Here's a brief description of the dialog's controls, use drag and drop for the controls:

 

 

Setting The static text control

 

Figure 15: Setting The static text control.

 

Keyboard Accelerator

 

A static text control (such as Name or Skill) has an ampersand (&) embedded in the text for its caption. At runtime, the ampersand will appear as an underscore under the character that follows. This keyboard accelerator or short cut key, enables the user to jump to selected controls by holding down the Alt key (or Ctrl or Shift) and pressing the key corresponding to the underlined character. The related control must immediately follow the static text in the tabbing order. Thus, Alt-N jumps to the Name edit control and Alt-K jumps to the Skill combo box. Needless to say, designated jump characters should be unique within the dialog. The Skill control uses Alt-K because the SSN control uses Alt-S. Unfortunately the keyboard accelerator not works in this example because we need extra step to make it function and will be shown in another Module. The extra step is setting the key through the Accelerator resource as shown below.

 

Assigning the keyboard accelerator through the ResourceView

 

Figure 16: Assigning the keyboard accelerator through the ResourceView.

 

Modifying the SSN edit control properties

 

Figure 17: Modifying the SSN edit control properties.

Modifying the Bio (biography) edit control properties

 

Figure 18: Modifying the Bio (biography) edit control properties.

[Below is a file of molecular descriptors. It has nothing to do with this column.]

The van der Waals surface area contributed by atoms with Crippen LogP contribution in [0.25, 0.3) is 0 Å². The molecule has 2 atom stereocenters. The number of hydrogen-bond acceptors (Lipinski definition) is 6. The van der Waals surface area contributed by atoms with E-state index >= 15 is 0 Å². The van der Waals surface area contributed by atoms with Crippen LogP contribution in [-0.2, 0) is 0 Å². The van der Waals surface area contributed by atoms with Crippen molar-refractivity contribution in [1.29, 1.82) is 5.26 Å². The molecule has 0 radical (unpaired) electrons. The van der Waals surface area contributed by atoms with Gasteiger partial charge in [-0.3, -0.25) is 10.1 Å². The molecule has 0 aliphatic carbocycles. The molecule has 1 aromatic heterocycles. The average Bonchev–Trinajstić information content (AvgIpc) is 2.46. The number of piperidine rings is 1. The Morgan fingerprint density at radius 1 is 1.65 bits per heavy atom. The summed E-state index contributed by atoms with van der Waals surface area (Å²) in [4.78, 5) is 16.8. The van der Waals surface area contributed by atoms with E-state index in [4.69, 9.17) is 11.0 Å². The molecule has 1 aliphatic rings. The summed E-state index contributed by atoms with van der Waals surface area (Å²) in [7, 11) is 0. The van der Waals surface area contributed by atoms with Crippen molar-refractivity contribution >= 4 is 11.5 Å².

Modifying the radio button properties

 

Figure 19: Modifying the radio button properties.

 

Modifying the second radio button properties

 

Figure 20: Modifying the second radio button properties.

 

Be sure that both buttons have the Auto property (the default) on the Styles tab set and that only the Hourly button has the Group property set. When these properties are set correctly, Windows ensures that only one of the two buttons can be selected at a time. The Category group box has no effect on the buttons' operation.

 

Modifying the Insurance group box properties

 

Figure 21: Modifying the Insurance group box properties.

 

Modifying the Life, Disability, and Medical check boxes properties

 

Figure 22: Modifying the Life, Disability, and Medical check boxes properties.

Modifying the Skill combo box properties

 

Figure 23: Modifying the Skill combo box properties.

 

Adding the listbox item

 

Figure 24: Adding the listbox item.

 

This is a combo box of type Simple. The user can type anything in the top edit control; use the mouse to select an item from the attached list box, or use the Up or Down direction key to select an item from the attached list box.

 

Modifying the Educ (education) combo box

 

Figure 25: Modifying the Educ (education) combo box.

 

 

Continue on next module...part 2

 

 

 

 

Further reading and digging:

  1. MSDN MFC 7.0 class library online documentation.

  2. MSDN MFC 9.0 class library online documentation - latest version.

  3. Porting & Migrating your older programs.

  4. MSDN Library

  5. DCOM at MSDN.

  6. COM+ at MSDN.

  7. COM at MSDN.

  8. Windows data type.

  9. Win32 programming Tutorial.

  10. The best of C/C++, MFC, Windows and other related books.

  11. Unicode and Multibyte character set: Story and program examples.

 

 


 

| Tenouk C & C++ | MFC Home | GDI, Colors & Fonts 3 | Modal Dialog & Windows Common Controls 2 | Download | Site Index |